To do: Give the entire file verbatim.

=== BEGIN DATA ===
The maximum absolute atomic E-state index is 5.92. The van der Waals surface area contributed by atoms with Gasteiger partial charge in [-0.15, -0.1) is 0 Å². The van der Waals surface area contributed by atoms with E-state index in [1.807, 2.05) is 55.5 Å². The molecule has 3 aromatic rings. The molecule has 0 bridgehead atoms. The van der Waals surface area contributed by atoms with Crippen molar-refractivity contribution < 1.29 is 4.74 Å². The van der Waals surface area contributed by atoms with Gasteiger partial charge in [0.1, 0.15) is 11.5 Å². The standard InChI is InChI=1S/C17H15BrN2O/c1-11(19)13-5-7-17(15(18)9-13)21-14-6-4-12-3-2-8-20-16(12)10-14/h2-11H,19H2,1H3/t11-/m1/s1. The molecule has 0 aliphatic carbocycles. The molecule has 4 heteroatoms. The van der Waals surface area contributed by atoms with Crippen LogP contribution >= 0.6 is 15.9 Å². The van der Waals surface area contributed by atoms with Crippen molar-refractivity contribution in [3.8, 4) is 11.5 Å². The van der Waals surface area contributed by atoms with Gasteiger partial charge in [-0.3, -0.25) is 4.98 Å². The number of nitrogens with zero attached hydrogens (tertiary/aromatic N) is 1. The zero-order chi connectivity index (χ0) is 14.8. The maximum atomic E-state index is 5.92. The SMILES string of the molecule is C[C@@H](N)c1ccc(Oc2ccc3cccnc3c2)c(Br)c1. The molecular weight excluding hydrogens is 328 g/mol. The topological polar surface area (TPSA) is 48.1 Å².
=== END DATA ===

The maximum absolute atomic E-state index is 5.92. The van der Waals surface area contributed by atoms with Gasteiger partial charge in [-0.15, -0.1) is 0 Å². The van der Waals surface area contributed by atoms with E-state index in [1.807, 2.05) is 55.5 Å². The molecule has 3 aromatic rings. The molecule has 0 bridgehead atoms. The van der Waals surface area contributed by atoms with Crippen molar-refractivity contribution < 1.29 is 4.74 Å². The van der Waals surface area contributed by atoms with Gasteiger partial charge in [0.1, 0.15) is 11.5 Å². The standard InChI is InChI=1S/C17H15BrN2O/c1-11(19)13-5-7-17(15(18)9-13)21-14-6-4-12-3-2-8-20-16(12)10-14/h2-11H,19H2,1H3/t11-/m1/s1. The molecule has 0 aliphatic carbocycles. The molecule has 4 heteroatoms. The van der Waals surface area contributed by atoms with Crippen LogP contribution >= 0.6 is 15.9 Å². The van der Waals surface area contributed by atoms with Crippen molar-refractivity contribution in [3.8, 4) is 11.5 Å². The van der Waals surface area contributed by atoms with Gasteiger partial charge in [-0.3, -0.25) is 4.98 Å². The number of nitrogens with zero attached hydrogens (tertiary/aromatic N) is 1. The zero-order chi connectivity index (χ0) is 14.8. The maximum atomic E-state index is 5.92. The SMILES string of the molecule is C[C@@H](N)c1ccc(Oc2ccc3cccnc3c2)c(Br)c1. The molecular weight excluding hydrogens is 328 g/mol. The topological polar surface area (TPSA) is 48.1 Å².